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Assessment of Fuel Economy Technologies for Light-Duty Vehicles
commodity cost basis used, thus allowing modification of those costs in the present work to reflect recent decreases in commodity pricing for PGMs.
Base-Level Engine Technology Cost Estimates
Incremental CI diesel engine cost estimates developed in the present study for replacing 2007 model-year SI gasoline engines with equivalent performance CI diesels are summarized in Tables 5.4, 5.5, and 5.6. Appendix G contains the same information for full-size body-on-frame pickup trucks.
Emissions Systems Cost Estimates
Since the exhaust emissions systems are a significant fraction of the cost for CI diesel power trains, the brief entries in Tables 5.4 and 5.5 are described in more detail in Table 5.6. Note that the entries in Tables 5.4 and 5.5 reflect choices made for NOx aftertreatment technologies. For the midsize sedan, it was assumed that the 70 percent aged conversion efficiency currently achievable with NSC-based systems would be sufficient for emissions compliance through the year 2020. Using the spreadsheet from which the cost estimates shown in Table 5.6 were obtained, it was also determined that for a 2.0-L CI engine for a midsize sedan, the NSC system is a lower cost approach ($688) than is a urea-SCR-based system ($837). As a result, Table 5.6 contains no cost estimates for the SCR-urea system for the midsize sedan. This choice could be changed depending on success in meeting LEV III requirements with NSC-based systems and changes in PGM commodity prices. However, for the heavier SUV, SCR-urea with its capability for 85 to 93 percent conversion efficiency will be required for emissions compliance. As a result, there are no entries in Table 5.6 for NCS NOx aftertreatment for the SUV since it is assumed that SCR technology will be used.
Commodity prices were quite volatile between 2004 and 2008 (Martec Group, Inc., 2008), making product planning for CI diesel vehicles quite challenging. To illustrate the impact of PGM (platinum group metals consisting of platinum, palladium, and rhodium) commodity price volatility, Table 5.6 includes estimates for the precious metal wash coats used in the catalysts in separate rows labeled PGM loading. In addition, two columns are shown for each of the two reference vehicles. Columns two and four correspond to the PGM prices in November 2007 used in the Martec study (Martec Group, Inc., 2008). The estimates in columns three and five illustrate emissions systems costs based on PGM prices from April 2009 computed in the present study. These latter costs were used for the aftertreatment system cost estimates in Tables 5.4 and 5.5 because they are considered more representative of the post 2009 period. Obviously, this price situation must be monitored, since it is unlikely to remain at April 2009 levels until 2020. For the sedan with an advanced-level downsized 1.6-L engine, emissions system cost between November 2007 and April 2009 dropped 30 percent. Note that the catalyst volumes for the cost computation for the downsized 1.6-L engine were not reduced from the 2.0-L sizes since the 1.6-L engine must produce the same power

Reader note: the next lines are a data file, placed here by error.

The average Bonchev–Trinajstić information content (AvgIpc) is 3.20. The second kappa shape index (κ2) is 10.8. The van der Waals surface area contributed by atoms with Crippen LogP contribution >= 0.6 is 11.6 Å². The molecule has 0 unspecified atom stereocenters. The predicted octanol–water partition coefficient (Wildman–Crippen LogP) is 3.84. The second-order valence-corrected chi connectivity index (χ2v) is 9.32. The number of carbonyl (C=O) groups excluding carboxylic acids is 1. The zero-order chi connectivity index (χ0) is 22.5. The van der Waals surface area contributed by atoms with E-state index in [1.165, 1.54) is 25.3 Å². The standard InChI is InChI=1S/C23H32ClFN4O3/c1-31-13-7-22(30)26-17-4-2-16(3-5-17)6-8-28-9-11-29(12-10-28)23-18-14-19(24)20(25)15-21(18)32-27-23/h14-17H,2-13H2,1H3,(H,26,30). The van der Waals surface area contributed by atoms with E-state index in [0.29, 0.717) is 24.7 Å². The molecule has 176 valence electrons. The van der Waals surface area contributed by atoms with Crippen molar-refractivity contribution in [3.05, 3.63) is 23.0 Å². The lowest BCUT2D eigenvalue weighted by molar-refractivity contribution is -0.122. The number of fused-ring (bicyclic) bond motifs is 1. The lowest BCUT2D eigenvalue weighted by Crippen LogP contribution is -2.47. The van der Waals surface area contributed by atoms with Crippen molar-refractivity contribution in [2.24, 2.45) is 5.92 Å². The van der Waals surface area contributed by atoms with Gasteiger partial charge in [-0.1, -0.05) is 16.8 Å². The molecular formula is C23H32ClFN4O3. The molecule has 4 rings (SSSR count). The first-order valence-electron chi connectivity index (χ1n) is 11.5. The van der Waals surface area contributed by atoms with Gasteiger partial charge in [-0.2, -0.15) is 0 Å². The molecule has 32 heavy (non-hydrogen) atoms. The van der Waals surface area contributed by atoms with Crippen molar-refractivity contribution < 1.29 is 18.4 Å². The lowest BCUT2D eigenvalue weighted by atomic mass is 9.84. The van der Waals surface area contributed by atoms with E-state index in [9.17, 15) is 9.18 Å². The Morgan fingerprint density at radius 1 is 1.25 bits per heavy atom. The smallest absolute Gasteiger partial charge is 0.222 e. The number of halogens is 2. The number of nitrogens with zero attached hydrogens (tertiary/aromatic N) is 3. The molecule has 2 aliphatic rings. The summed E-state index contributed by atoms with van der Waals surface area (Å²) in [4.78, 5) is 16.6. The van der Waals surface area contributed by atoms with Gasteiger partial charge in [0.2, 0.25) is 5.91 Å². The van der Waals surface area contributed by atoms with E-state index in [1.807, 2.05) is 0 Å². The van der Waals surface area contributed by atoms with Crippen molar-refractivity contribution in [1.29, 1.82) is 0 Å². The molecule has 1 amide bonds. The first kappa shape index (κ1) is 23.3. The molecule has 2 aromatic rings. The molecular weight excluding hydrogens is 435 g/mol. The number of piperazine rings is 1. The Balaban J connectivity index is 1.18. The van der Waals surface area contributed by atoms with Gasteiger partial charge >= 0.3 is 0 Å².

TABLE 5.4 Committee’s Estimates of Incremental Cost of CI Diesel Engine over a Baseline SI Gasoline Engine for Replacing SI 2.4-L MPFI DOHC Four-Valve Engines in Midsize Sedans (e.g., Malibu, Accord) with Base-Level 2.0-L I4 CI Engines
50-State-Saleable ULEV II 2.0-L DOHC CI Diesel Engine Baseline: SI Gasoline 2.4- L MPFI DOHC 4V I4
Estimated Cost vs. Baseline ($)
Common rail 1,800 bar piezo-actuated fuel system with four injectors (@$75), high-pressure pump ($250), fuel rail, regulator, and fuel storage upgrades plus high-energy driver upgrades to the engine control module. Credit for SI content deleted ($32)
Variable-geometry turbocharger (VGT) ($250) with electronic controls, aluminum air-air charge air cooler, and plumbing ($125)
Upgrades to electrical system: starter motor, alternator, battery, and the 1-kW supplemental electrical cabin heater standard in Europe ($59)
Cam, crank, connecting rod, bearing, and piston upgrades, oil lines ($50) plus NVH countermeasures to engine ($40) and vehicle ($71)
HP/LP EGR system to suppress NOx at light and heavy loads; includes hot side and cold side electronic rotary diesel EGR valves plus EGR cooler and all plumbing
Emissions control system including the following functionality: diesel oxidation catalyst (DOC), catalyzed diesel particulate filter (CDPF), NOx storage catalyst (NSC), EGR catalyst, passive SCR. Stoichiometric MPFI emissions and evaporative systems credit ($245). See Table 5.6 for a detailed breakdown of the emissions control system components leading to the total shown here.
On-board diagnostics (OBD) and sensing including an electronic throttle control ($25), four temperature sensors (@$13), wide-range air-fuel ratio sensor ($30), two pressure-sensing glow plugs (@17), two conventional glow plugs (@$3), and Delta-P sensor for DPF ($25). Credit for two switching O2 sensors (@$9).
Total variable cost with credits for SI parts removed. Excludes any necessary transmission, chassis, or driveline upgrades.
NOTE: The credit for downsizing from V6 to I4 included in the Martec Group, Inc. (2008) study was not used in the committee’s estimates since baseline 2007 midsize sedan SI gasoline engines were not V6 but 2.4-L I4 engines. Cost estimates for aftertreatment systems reflect April 2009 prices for platinum group metals.